Frankly, I havenít used the currently existing animal Eye-AF feature, not even a single time. I could see that as a valued feature for perched birds at a fairly short distance. Thatís more in the sense of Eye-AF for portraits, something that I value tremendously. For portraits, I use mostly a short tele lens, having a fast aperture and either wide open or close to wide open and at a shooting distance between 3 and 8-foot distance. For BIF, on the other hand, it doesnít matter much due to the generally extended distance and the corresponding depth-of-field, in respect to whether the eye or the head or the body is in focus.

Edited on Sep 02, 2020 at 10:36 PM · View previous versions



Sep 02, 2020 at 10:22 PM
arbitrage
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p.2 #15 · p.2 #15 · Where is the birds eye AF and a new menu?


AGeoJO wrote:
Frankly, I havenít used the currently existing animal Eye-AF feature, not even a single time. I could see that as a valued feature for perched birds at a fairly short distance. Thatís more in the sense of Eye-AF for portraits, something that I value tremendously. For BIF, on the other hand, it doesnít matter much due to the generally extended distance and corresponding depth-of-field, in respect to whether the eye or the head or the body is in focus.


I have 1000s of BIF shots in the trash with focus on near wing, far wings, tails, mid-body etc. so I don't feel that DOF is always a solution unless you are willing to stop down sufficiently. But I prefer to shoot wide open as much as possible in order to blow out backgrounds. Of course if one is in a shooting situation where the background is miles away then stopping down appropriately can save AF errors with DOF. If one is shooting fairly small birds (which are usually shot at a bit more distance) then DOF is often sufficient even wide open to have great head/eye focus.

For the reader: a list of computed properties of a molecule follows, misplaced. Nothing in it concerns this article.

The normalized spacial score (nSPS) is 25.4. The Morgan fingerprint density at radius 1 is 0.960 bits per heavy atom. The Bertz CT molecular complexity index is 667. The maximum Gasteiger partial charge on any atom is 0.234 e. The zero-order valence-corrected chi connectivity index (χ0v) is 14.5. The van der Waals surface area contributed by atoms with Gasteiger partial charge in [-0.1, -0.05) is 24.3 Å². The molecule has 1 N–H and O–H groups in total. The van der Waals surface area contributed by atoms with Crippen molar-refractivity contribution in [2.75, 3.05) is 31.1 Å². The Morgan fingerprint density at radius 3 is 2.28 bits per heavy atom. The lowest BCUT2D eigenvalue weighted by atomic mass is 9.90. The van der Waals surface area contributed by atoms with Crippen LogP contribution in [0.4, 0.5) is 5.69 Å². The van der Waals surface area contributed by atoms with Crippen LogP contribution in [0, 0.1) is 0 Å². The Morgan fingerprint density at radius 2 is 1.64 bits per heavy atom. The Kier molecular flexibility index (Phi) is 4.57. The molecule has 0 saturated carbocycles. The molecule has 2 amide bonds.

But I have lots of situations where having a system that will actively track the head for a BIF is of a great benefit. Swallow shooting ain't one of them though.



Sep 02, 2020 at 10:35 PM
AGeoJO
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p.2 #16 · p.2 #16 · Where is the birds eye AF and a new menu?


arbitrage wrote:
I have 1000s of BIF shots in the trash with focus on near wing, far wings, tails, mid-body etc. so I don't feel that DOF is always a solution unless you are willing to stop down sufficiently. But I prefer to shoot wide open as much as possible in order to blow out backgrounds. Of course if one is in a shooting situation where the background is miles away then stopping down appropriately can save AF errors with DOF. If one is shooting fairly small birds (which are usually shot at a bit more distance) then DOF is often sufficient
...Show more

Getting wing tips in focus instead of the eye definitely sucks, no question about it. So far, the Zone-AF has been pretty good in minimizing that, IMHO. With my situation it is more whether it is in focus or it is completely out-of-focus. Almost nothing in-between. Again, I am not down-playing that but if it is available, sure, why not. Thatís an extra tool/feature to have in your tool box.



Sep 02, 2020 at 10:45 PM
arbitrage
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p.2 #17 · p.2 #17 · Where is the birds eye AF and a new menu?


Quick video I made of Sony Bird Eye AF....it can work even now so I think Sony should give it a full update and bird support soon....




Sep 05, 2020 at 07:40 AM
vdo1
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p.2 #18 · p.2 #18 · Where is the birds eye AF and a new menu?


arbitrage wrote:
Quick video I made of Sony Bird Eye AF....it can work even now so I think Sony should give it a full update and bird support soon....



They surely will. But if it becomes noticeable better than Canon's, the feature will be declared irrelevant.



Sep 05, 2020 at 07:57 AM